Here, we see an example of an anterior wall myocardial infarct.
Notice that there's ST elevation in all of the 6 precordial leads.
A little bit in V1 and a little in V6 but really very impressive huge ST elevation
in leads V2, V3, V4, and even pretty impressive in V5.
These very high ST elevations almost 10 mm in size.
These are sometimes been called tombstone changes. Why?
This is a very, very dangerous myocardial infarct. It's an occlusion.
Very likely proximal of the left anterior descending coronary artery.
A huge amount of heart muscle is threatened. This is a real big emergency.
Off to the cath lab as fast as possible and open up the LAD again.
So, this is a very nasty anterior MI.
Here's another one not quite so nasty.
You'll notice ST elevation in leads V1, V2, and V3 and also in aVL
so that suggests that there's a certain lateral component to this.
So possibly, this is a LAD that has branches in the lateral wall
or it may be even an involvement with the left circumflex and the left anterior descending.
It may be that for example a patient had a previous narrowing of the circumflex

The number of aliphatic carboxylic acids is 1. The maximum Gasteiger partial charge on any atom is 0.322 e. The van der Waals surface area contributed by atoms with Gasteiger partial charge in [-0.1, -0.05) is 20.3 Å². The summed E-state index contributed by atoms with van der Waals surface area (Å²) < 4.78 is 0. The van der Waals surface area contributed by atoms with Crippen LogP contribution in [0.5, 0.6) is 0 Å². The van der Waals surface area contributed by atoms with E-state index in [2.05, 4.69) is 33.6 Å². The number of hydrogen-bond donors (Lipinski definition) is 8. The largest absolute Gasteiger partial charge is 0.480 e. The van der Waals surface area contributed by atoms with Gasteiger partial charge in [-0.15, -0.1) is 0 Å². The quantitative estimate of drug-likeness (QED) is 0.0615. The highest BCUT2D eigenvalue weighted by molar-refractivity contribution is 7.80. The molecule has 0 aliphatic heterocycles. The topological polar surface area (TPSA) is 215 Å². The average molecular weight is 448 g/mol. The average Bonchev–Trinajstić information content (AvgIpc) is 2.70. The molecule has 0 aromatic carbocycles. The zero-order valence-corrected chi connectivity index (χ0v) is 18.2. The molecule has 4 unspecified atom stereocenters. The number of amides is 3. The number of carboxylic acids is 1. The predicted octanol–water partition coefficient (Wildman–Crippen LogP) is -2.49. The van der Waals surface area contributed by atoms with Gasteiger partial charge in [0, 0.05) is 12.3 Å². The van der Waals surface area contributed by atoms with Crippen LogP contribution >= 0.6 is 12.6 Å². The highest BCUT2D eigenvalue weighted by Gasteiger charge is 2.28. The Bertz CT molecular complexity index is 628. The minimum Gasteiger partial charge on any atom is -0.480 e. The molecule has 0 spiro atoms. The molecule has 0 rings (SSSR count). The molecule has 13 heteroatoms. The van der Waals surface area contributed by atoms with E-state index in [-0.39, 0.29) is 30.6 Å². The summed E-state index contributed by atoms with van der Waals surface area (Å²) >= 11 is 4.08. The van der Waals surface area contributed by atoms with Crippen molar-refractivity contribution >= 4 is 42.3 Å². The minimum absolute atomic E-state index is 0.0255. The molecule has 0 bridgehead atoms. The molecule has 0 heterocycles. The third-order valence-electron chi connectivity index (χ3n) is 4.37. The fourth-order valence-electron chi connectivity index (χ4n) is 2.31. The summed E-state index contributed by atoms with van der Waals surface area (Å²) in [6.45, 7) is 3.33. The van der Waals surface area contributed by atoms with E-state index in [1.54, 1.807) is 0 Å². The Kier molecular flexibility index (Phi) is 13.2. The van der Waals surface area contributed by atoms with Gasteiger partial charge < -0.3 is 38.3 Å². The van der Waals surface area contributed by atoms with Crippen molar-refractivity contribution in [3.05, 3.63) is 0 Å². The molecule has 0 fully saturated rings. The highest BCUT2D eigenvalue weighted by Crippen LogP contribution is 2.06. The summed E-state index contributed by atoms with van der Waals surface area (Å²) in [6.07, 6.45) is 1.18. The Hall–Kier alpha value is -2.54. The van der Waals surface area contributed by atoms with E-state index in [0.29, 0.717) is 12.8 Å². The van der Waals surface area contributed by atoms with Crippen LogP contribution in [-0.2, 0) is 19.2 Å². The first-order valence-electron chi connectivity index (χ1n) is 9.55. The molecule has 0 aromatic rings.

and when the left anterior descending goes down, there's lack of good blood flow down the circumflex as well.
So, in any case, this is another example of anterior MI.
Also, what's of interest, notice the QRS. Look at the QRS particularly in leads V1, V2, and partly in V3.
There's a Q wave. The QRS starts with a Q wave.
Starts with a hole in the heart that's electrically gone and you'll notice also that there's a QS pattern in lead aVL.
Same thing that this is telling you that there's myocardium that's no longer depolarizing.
Again, we point that out.
There are Q waves in leads V2, V3, and aVL and I think if we magnify that enough,
there's a little tiny Q wave also in lead V3.
So here's some unknowns. Look at this ECG. I'll tell you a clue to start with.
There's a myocardial infarct here. Tell me where it is.
Is this an acute inferior wall MI? The answer is yes. ST elevation in leads 2, 3, and aVF.
Also, of interest, notice right at the very beginning there's a standardization.
The box that's ten points high telling you that this is the right standardization for this ECG.
Let's look at another one. Take a look at the next one. I'll also tell you this is an MI.
You tell me where it is.
Is this an acute anterior? Yes. There's ST elevation in leads V2, V3, V4, and V5.
So again, acute anterior, that's LAD--left anterior descending artery.
Acute inferior, usually the right coronary but can be in 10% of people of left circumflex.
Here, we see the ST elevation arterially.